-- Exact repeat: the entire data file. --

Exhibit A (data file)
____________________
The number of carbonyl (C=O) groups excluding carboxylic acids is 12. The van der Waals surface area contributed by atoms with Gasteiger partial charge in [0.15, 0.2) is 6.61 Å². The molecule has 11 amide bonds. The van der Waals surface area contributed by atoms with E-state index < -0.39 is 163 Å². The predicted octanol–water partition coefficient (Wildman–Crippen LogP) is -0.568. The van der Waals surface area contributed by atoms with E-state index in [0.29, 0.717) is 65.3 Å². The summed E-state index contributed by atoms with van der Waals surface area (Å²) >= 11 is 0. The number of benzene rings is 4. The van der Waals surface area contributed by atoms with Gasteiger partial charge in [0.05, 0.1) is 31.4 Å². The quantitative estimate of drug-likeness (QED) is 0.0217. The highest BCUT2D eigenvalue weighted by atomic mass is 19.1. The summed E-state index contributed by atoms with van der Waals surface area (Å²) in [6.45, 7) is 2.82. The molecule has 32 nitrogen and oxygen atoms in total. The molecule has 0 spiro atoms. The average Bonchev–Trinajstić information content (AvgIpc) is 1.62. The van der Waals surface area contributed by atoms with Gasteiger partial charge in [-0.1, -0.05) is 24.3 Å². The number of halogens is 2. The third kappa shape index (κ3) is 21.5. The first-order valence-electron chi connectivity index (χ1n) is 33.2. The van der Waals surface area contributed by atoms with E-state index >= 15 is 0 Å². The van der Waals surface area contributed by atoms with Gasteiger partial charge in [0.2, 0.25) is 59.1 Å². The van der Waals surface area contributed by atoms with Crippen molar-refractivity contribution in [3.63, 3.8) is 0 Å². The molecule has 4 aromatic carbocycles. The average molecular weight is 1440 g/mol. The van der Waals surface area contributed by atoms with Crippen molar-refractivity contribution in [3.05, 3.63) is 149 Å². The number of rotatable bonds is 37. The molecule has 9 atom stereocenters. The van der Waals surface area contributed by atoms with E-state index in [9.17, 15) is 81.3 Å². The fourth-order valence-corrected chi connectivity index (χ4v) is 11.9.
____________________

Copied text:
The number of carbonyl (C=O) groups excluding carboxylic acids is 12. The van der Waals surface area contributed by atoms with Gasteiger partial charge in [0.15, 0.2) is 6.61 Å². The molecule has 11 amide bonds. The van der Waals surface area contributed by atoms with E-state index < -0.39 is 163 Å². The predicted octanol–water partition coefficient (Wildman–Crippen LogP) is -0.568. The van der Waals surface area contributed by atoms with E-state index in [0.29, 0.717) is 65.3 Å². The summed E-state index contributed by atoms with van der Waals surface area (Å²) >= 11 is 0. The number of benzene rings is 4. The van der Waals surface area contributed by atoms with Gasteiger partial charge in [0.05, 0.1) is 31.4 Å². The quantitative estimate of drug-likeness (QED) is 0.0217. The highest BCUT2D eigenvalue weighted by atomic mass is 19.1. The summed E-state index contributed by atoms with van der Waals surface area (Å²) in [6.45, 7) is 2.82. The molecule has 32 nitrogen and oxygen atoms in total. The molecule has 0 spiro atoms. The average Bonchev–Trinajstić information content (AvgIpc) is 1.62. The van der Waals surface area contributed by atoms with Gasteiger partial charge in [-0.1, -0.05) is 24.3 Å². The number of halogens is 2. The third kappa shape index (κ3) is 21.5. The first-order valence-electron chi connectivity index (χ1n) is 33.2. The van der Waals surface area contributed by atoms with E-state index >= 15 is 0 Å². The van der Waals surface area contributed by atoms with Gasteiger partial charge in [0.2, 0.25) is 59.1 Å². The van der Waals surface area contributed by atoms with Crippen molar-refractivity contribution in [3.63, 3.8) is 0 Å². The molecule has 4 aromatic carbocycles. The average molecular weight is 1440 g/mol. The van der Waals surface area contributed by atoms with Crippen molar-refractivity contribution in [3.05, 3.63) is 149 Å². The number of rotatable bonds is 37. The molecule has 9 atom stereocenters. The van der Waals surface area contributed by atoms with E-state index in [9.17, 15) is 81.3 Å². The fourth-order valence-corrected chi connectivity index (χ4v) is 11.9.